Square? This option wraps text to the left and right of the bounding box that contains the picture. If the picture is inserted at the left margin, Square wraps to the right only (see Figure 13.20).
Tight? This option wraps text so that it follows the left and right edges of the actual image, not just the bounding box (see Figure 13.21).
Behind Text? Choosing this option enables text to be superimposed on the picture. This is the setting normally used with watermarks (see Figure 13.22).
In Front of Text? With this option selected, the picture is superimposed on top of the text. With many graphics, this makes the text unreadable. In other cases, such as GIFs with transparent backgrounds or text created with WordArt, the text can still show through. Use this option sparingly, however, because even when the text is visible, it is often difficult to read (see Figure 13.23).
Top and Bottom? Choosing this option prevents text from wrapping around the image; the text instead jumps from above the image to below it (see Figure 13.24).
Through? Same as Tight, but without a fixed outer wrapping boundary. This option lets text fill gaps in the image (if there are any). Use Edit Wrap Points to allow more or less text in each gap (see Figure 13.25).
Edit Wrap Points? This enables you to wrap text around any corner or edge of an image, as discussed in the next section.
The final text wrapping option available through the Text Wrapping button is called Edit Wrap Points. This option enables you to control precisely where text wraps to refine your page layout?for example, to accommodate a long word that would otherwise wrap oddly. If you click Edit Wrap Points, all the edges of the image are highlighted. Figure 13.26 shows the wrap points in a vector image. (In a bitmap image, the only wrap points are the edges of the bounding box.)
When wrap points are displayed, you can click and drag any small square to adjust the edge of the image Word recognizes for text wrapping. When you're finished editing wrap points, click outside the image to deselect it.
Changes you make to Edit Wrap Points don't change the actual content of the image.
Word's "one click" toolbar options are all you need in most cases. But you can get even more control through the Layout tab of the Format Picture dialog box (see Figure 13.27). Select your image, right-click and choose Format Picture from the shortcut menu, and click the Layout tab.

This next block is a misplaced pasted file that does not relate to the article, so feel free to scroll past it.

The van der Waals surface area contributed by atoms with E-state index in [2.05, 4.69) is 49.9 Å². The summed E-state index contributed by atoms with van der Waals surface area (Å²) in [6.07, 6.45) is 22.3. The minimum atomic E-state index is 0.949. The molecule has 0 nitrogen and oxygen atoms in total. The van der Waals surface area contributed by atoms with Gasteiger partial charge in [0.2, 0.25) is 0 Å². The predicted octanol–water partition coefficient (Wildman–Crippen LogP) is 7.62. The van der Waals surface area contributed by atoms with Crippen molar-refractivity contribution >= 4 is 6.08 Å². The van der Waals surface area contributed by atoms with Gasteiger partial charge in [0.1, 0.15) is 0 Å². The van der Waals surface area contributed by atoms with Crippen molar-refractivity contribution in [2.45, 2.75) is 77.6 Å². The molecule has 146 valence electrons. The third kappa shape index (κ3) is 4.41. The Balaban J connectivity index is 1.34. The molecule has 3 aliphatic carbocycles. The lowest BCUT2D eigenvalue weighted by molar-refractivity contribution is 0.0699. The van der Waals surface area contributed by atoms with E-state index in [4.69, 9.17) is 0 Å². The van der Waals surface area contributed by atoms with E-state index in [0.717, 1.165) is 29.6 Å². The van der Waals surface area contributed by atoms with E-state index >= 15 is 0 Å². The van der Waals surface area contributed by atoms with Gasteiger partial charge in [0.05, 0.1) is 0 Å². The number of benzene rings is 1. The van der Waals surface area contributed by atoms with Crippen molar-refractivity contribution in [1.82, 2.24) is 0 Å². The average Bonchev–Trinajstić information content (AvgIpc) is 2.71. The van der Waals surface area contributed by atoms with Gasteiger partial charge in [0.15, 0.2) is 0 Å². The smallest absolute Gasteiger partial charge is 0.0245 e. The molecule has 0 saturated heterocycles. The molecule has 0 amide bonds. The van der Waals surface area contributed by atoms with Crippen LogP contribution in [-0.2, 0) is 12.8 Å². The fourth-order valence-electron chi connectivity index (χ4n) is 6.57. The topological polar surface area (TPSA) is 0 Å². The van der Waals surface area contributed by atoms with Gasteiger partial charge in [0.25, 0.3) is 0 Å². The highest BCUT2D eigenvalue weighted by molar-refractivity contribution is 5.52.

After you've displayed the Layout tab, follow these steps to control the layout of your image:
Choose the wrapping style you want: In Line with Text (the default setting), Square, Tight, Behind Text, or In Front of Text (the pictures associated with each option depict their effect).
If you choose a setting other than In Line with Text, you can also choose where you want the text to wrap: to the Left, Center, Right, or Other.
For even more control, click Advanced to display the Advanced Layout dialog box. There, in the Text Wrapping tab, you can control whether text wraps on both sides of your image and exactly how far from the image the text appears.
If you want to control any of the following, work from the Picture Position tab:
The alignment of your image
How images fit into a book layout (for example, whether they always appear nearest the spine or the edge of the page)
The absolute position of an image on a page
Whether images should move when text moves
Cropping means cutting away a portion of an image. Images are typically cropped to eliminate extraneous elements, to focus the reader's attention on a particular area, or simply to make the graphic fit on a page. When you use Word's cropping tools, you merely hide part of the image you're cropping?you can restore it later, if necessary.
Word provides two ways to crop an image: with the Crop tool, and through the Format Picture dialog box. To use the Crop tool, first display the Picture toolbar. To do so, select the image. If the Picture toolbar doesn't appear, choose View, Toolbars, Picture (see Figure 13.28).
After the Picture toolbar is displayed, click on the image to select it. Next, click the Crop button on the Picture toolbar. Then, click and drag any sizing handle on the edges of the image. The handles enlarge or shrink the borders of the image just as they do with resizing.
To reveal a cropped section of a picture, you must reverse the process. Follow these steps:
Select the graphic.
Click the Crop tool from the Picture toolbar.